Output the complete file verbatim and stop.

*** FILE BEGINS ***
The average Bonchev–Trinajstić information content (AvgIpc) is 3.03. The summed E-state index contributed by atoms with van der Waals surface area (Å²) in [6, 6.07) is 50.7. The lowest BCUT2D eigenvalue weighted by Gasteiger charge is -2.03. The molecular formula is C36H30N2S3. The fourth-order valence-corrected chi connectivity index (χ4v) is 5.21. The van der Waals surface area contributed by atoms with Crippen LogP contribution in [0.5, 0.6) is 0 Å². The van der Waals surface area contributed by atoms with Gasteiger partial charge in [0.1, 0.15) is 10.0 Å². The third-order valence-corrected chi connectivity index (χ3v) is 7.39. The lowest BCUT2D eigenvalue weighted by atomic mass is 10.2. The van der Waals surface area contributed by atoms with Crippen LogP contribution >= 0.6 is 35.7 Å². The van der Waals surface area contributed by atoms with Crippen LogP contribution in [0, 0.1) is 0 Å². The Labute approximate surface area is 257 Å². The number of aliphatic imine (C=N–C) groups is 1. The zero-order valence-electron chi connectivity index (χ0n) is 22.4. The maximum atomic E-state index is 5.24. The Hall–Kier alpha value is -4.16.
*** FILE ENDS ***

The average Bonchev–Trinajstić information content (AvgIpc) is 3.03. The summed E-state index contributed by atoms with van der Waals surface area (Å²) in [6, 6.07) is 50.7. The lowest BCUT2D eigenvalue weighted by Gasteiger charge is -2.03. The molecular formula is C36H30N2S3. The fourth-order valence-corrected chi connectivity index (χ4v) is 5.21. The van der Waals surface area contributed by atoms with Crippen LogP contribution in [0.5, 0.6) is 0 Å². The van der Waals surface area contributed by atoms with Gasteiger partial charge in [0.1, 0.15) is 10.0 Å². The third-order valence-corrected chi connectivity index (χ3v) is 7.39. The lowest BCUT2D eigenvalue weighted by atomic mass is 10.2. The van der Waals surface area contributed by atoms with Crippen LogP contribution >= 0.6 is 35.7 Å². The van der Waals surface area contributed by atoms with Crippen LogP contribution in [0, 0.1) is 0 Å². The Labute approximate surface area is 257 Å². The number of aliphatic imine (C=N–C) groups is 1. The zero-order valence-electron chi connectivity index (χ0n) is 22.4. The maximum atomic E-state index is 5.24. The Hall–Kier alpha value is -4.16.